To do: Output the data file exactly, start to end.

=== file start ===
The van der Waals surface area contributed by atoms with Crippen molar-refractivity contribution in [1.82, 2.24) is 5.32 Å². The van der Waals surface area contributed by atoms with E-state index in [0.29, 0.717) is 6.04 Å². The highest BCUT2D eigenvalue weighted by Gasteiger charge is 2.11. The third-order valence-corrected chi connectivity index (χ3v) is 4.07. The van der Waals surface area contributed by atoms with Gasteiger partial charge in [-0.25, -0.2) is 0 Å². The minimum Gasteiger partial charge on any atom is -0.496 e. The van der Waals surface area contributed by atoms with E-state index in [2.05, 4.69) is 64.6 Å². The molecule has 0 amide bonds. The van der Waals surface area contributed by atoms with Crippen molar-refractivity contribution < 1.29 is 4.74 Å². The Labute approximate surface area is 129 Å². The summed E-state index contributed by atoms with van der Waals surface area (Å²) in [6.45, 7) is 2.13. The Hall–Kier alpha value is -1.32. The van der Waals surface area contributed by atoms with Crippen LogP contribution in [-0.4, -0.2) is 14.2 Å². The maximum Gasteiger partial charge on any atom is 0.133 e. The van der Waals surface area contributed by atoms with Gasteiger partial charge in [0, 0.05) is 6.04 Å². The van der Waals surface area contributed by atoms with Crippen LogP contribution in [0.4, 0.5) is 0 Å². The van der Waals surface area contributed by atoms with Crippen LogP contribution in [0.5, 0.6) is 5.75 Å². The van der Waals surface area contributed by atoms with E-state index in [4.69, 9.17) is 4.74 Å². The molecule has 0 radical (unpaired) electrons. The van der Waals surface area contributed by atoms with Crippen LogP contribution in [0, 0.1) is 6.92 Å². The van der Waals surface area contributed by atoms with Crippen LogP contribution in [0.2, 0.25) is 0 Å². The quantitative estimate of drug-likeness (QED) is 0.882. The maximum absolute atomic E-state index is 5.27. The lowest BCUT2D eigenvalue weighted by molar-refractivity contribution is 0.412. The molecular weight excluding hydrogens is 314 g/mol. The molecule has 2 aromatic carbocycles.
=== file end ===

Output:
The van der Waals surface area contributed by atoms with Crippen molar-refractivity contribution in [1.82, 2.24) is 5.32 Å². The van der Waals surface area contributed by atoms with E-state index in [0.29, 0.717) is 6.04 Å². The highest BCUT2D eigenvalue weighted by Gasteiger charge is 2.11. The third-order valence-corrected chi connectivity index (χ3v) is 4.07. The van der Waals surface area contributed by atoms with Gasteiger partial charge in [-0.25, -0.2) is 0 Å². The minimum Gasteiger partial charge on any atom is -0.496 e. The van der Waals surface area contributed by atoms with E-state index in [2.05, 4.69) is 64.6 Å². The molecule has 0 amide bonds. The van der Waals surface area contributed by atoms with Crippen molar-refractivity contribution < 1.29 is 4.74 Å². The Labute approximate surface area is 129 Å². The summed E-state index contributed by atoms with van der Waals surface area (Å²) in [6.45, 7) is 2.13. The Hall–Kier alpha value is -1.32. The van der Waals surface area contributed by atoms with Crippen LogP contribution in [-0.4, -0.2) is 14.2 Å². The maximum Gasteiger partial charge on any atom is 0.133 e. The van der Waals surface area contributed by atoms with Gasteiger partial charge in [0, 0.05) is 6.04 Å². The van der Waals surface area contributed by atoms with Crippen LogP contribution in [0.4, 0.5) is 0 Å². The van der Waals surface area contributed by atoms with Crippen LogP contribution in [0.5, 0.6) is 5.75 Å². The van der Waals surface area contributed by atoms with E-state index in [4.69, 9.17) is 4.74 Å². The molecule has 0 radical (unpaired) electrons. The van der Waals surface area contributed by atoms with Crippen LogP contribution in [0, 0.1) is 6.92 Å². The van der Waals surface area contributed by atoms with Crippen LogP contribution in [0.2, 0.25) is 0 Å². The quantitative estimate of drug-likeness (QED) is 0.882. The maximum absolute atomic E-state index is 5.27. The lowest BCUT2D eigenvalue weighted by molar-refractivity contribution is 0.412. The molecular weight excluding hydrogens is 314 g/mol. The molecule has 2 aromatic carbocycles.